Frank Gibson Jr still keeping the beat after almost 70 years: Video, Photos

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Kiwi drumming legend Frank Gibson Jr has been wowing crowds for almost 70 years. He’s played with the best in the business, and there’s not much he hasn’t seen, as David Skipwith reports.

As far as first gigs go, playing the Auckland Town Hall is a pretty good feat. Especially for an 8-year-old.

That’s where drumming protégé Frank Gibson Jr got his start, back in 1954. He remembers his minders worrying that the big occasion might get the better of him, but after strolling out in front of the big crowd – alongside his father and musical mentor, Frank Senior – the little drummer boy impressed everyone, keeping both his cool, and the beat, to begin what would become a lifetime in music.

“I was playing noughts and crosses backstage because they thought that would take my mind off what I was going to do,” Gibson says.

“They all thought that I would be really nervous, but I just remember walking out with dad and doing this drum duet that we’d worked out, and I wasn’t nervous at all.”

Now 75, Gibson Jr is regarded as one of New Zealand’s greatest drummers and most respected jazz pioneers.

His reputation as New Zealand’s go-to drummer-for-hire saw him play both here and abroad with some of the best in the business; from Leo Sayer, Dusty Springfield, Dione Warwick, The Temptations, Four Tops, Diana Krall, Rick Wakeman to Milt Jackson, Ronnie Scott, Sonny Stitt, Charlie Byrd, and many more.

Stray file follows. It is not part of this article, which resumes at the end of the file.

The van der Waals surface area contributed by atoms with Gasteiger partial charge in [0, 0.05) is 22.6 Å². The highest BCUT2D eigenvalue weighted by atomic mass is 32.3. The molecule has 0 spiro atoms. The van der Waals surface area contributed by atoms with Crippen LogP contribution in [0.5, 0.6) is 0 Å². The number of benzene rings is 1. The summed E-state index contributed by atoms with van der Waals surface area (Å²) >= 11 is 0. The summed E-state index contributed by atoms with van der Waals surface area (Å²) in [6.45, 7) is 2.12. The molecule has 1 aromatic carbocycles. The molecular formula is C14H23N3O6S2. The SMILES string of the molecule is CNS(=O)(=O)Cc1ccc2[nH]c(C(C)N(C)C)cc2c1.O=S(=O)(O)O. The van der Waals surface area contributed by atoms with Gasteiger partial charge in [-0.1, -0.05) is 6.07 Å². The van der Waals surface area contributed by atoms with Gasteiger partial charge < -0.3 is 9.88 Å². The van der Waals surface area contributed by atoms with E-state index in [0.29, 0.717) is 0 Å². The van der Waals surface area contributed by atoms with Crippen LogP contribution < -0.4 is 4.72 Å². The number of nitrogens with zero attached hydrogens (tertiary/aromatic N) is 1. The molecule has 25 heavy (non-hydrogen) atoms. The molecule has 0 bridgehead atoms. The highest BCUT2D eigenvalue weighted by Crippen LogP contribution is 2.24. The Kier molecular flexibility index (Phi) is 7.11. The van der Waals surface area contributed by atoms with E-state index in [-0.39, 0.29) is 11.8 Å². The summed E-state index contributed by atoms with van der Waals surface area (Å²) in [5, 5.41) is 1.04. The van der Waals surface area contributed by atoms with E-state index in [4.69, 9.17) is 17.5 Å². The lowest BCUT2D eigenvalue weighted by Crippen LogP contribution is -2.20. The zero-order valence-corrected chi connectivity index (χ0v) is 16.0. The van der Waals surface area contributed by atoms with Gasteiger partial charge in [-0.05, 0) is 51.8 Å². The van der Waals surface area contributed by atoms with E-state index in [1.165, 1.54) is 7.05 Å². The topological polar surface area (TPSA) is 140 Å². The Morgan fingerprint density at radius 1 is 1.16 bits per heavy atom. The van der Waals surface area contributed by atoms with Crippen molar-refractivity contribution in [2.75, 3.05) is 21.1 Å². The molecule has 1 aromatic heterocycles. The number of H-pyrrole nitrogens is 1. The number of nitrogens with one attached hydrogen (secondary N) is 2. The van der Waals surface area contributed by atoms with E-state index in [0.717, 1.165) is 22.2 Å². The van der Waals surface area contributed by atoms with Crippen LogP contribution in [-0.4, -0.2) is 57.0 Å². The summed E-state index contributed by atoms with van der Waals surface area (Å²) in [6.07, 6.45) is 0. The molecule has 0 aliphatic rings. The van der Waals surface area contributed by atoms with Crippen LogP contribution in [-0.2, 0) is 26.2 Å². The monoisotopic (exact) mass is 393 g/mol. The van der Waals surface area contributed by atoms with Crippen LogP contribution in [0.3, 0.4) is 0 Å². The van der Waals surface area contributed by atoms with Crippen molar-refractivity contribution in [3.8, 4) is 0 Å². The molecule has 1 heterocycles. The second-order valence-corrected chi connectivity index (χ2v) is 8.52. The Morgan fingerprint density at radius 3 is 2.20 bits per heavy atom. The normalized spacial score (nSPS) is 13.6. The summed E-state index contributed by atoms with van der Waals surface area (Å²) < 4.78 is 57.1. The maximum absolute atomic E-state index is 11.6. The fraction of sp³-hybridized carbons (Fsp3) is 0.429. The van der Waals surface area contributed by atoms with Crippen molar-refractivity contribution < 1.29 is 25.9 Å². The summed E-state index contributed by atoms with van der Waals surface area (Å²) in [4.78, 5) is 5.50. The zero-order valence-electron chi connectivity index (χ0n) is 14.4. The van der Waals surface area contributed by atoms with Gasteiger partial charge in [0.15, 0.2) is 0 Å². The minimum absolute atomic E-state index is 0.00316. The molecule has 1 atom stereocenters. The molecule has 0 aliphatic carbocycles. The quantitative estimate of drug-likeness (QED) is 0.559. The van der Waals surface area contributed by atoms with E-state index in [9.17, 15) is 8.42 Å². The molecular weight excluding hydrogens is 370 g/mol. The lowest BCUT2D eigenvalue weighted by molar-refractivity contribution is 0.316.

Frank Gibson Jr has played with the likes of Dusty Springfield, Leo Sayer and The Temptations.
CHRIS MCKEEN
Frank Gibson Jr has played with the likes of Dusty Springfield, Leo Sayer and The Temptations.

“It’s taken me all over the world, which has been wonderful,” he says of his colourful life behind the kit.

“The first thing, of course, is I was able to make a living out of it.”

It’s difficult to list all of Gibson Jr’s achievements, but when it comes to New Zealand jazz, there’s not much he hasn’t seen or done.

His recorded legacy is just as extensive, featuring on over 500 recordings – including more than 250 albums – and on more than 250 radio programmes throughout the UK, USA, Australia and New Zealand, while his time spent in the UK saw him play on countless TV shows and specials.

But it all started when he was still at school.

A poster advertising Frankie Gibson Jr's first appearance at the Auckland Town Hall in 1954.
SUPPLIED
A poster advertising Frankie Gibson Jr’s first appearance at the Auckland Town Hall in 1954.

Three years after first wowing the audience at the Town Hall, Gibson Jr was riding the first wave of rock and roll, playing with teenage band, The Juvenolians, when he was just 11 years old. By 18, he was playing professionally, making a good living, packing out bars, clubs, restaurants and venues around Auckland and beyond.

With that kind of musical pedigree, he was never destined for a normal day job.

“I left high school and began working in a bank. I was playing gigs every night and couldn’t stay awake at work,” he says.

“I did have another day job at Lewis Eady’s [music store] for a while, but I was still playing nearly every night.

“I was just too tired. You get in at 1 or 2am, and you’ve got to be up at 8am. I couldn’t do that.”

Frank Gibson Jr is one of the longest playing and best jazz drummers in New Zealand.
CHRIS MCKEEN
Frank Gibson Jr is one of the longest playing and best jazz drummers in New Zealand.